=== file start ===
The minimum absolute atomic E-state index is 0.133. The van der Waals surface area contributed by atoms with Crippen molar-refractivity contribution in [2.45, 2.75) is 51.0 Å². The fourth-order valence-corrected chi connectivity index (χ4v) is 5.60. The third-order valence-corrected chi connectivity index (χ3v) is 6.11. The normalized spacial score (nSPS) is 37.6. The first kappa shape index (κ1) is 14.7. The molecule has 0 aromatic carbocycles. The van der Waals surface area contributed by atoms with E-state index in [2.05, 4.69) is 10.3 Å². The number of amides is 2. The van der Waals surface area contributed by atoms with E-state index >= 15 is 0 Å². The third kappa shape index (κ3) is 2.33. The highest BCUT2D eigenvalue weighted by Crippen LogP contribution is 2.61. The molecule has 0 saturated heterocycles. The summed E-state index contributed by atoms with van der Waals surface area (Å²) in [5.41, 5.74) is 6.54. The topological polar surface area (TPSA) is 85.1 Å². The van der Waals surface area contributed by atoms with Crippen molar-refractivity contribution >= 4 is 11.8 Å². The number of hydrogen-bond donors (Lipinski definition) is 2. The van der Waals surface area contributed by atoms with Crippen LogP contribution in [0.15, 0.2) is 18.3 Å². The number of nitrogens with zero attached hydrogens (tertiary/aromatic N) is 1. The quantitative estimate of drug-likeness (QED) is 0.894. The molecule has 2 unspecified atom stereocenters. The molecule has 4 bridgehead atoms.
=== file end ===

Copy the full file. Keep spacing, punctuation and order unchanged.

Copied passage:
The minimum absolute atomic E-state index is 0.133. The van der Waals surface area contributed by atoms with Crippen molar-refractivity contribution in [2.45, 2.75) is 51.0 Å². The fourth-order valence-corrected chi connectivity index (χ4v) is 5.60. The third-order valence-corrected chi connectivity index (χ3v) is 6.11. The normalized spacial score (nSPS) is 37.6. The first kappa shape index (κ1) is 14.7. The molecule has 0 aromatic carbocycles. The van der Waals surface area contributed by atoms with E-state index in [2.05, 4.69) is 10.3 Å². The number of amides is 2. The van der Waals surface area contributed by atoms with E-state index >= 15 is 0 Å². The third kappa shape index (κ3) is 2.33. The highest BCUT2D eigenvalue weighted by Crippen LogP contribution is 2.61. The molecule has 0 saturated heterocycles. The summed E-state index contributed by atoms with van der Waals surface area (Å²) in [5.41, 5.74) is 6.54. The topological polar surface area (TPSA) is 85.1 Å². The van der Waals surface area contributed by atoms with Crippen molar-refractivity contribution >= 4 is 11.8 Å². The number of hydrogen-bond donors (Lipinski definition) is 2. The van der Waals surface area contributed by atoms with Crippen LogP contribution in [0.15, 0.2) is 18.3 Å². The number of nitrogens with zero attached hydrogens (tertiary/aromatic N) is 1. The quantitative estimate of drug-likeness (QED) is 0.894. The molecule has 2 unspecified atom stereocenters. The molecule has 4 bridgehead atoms.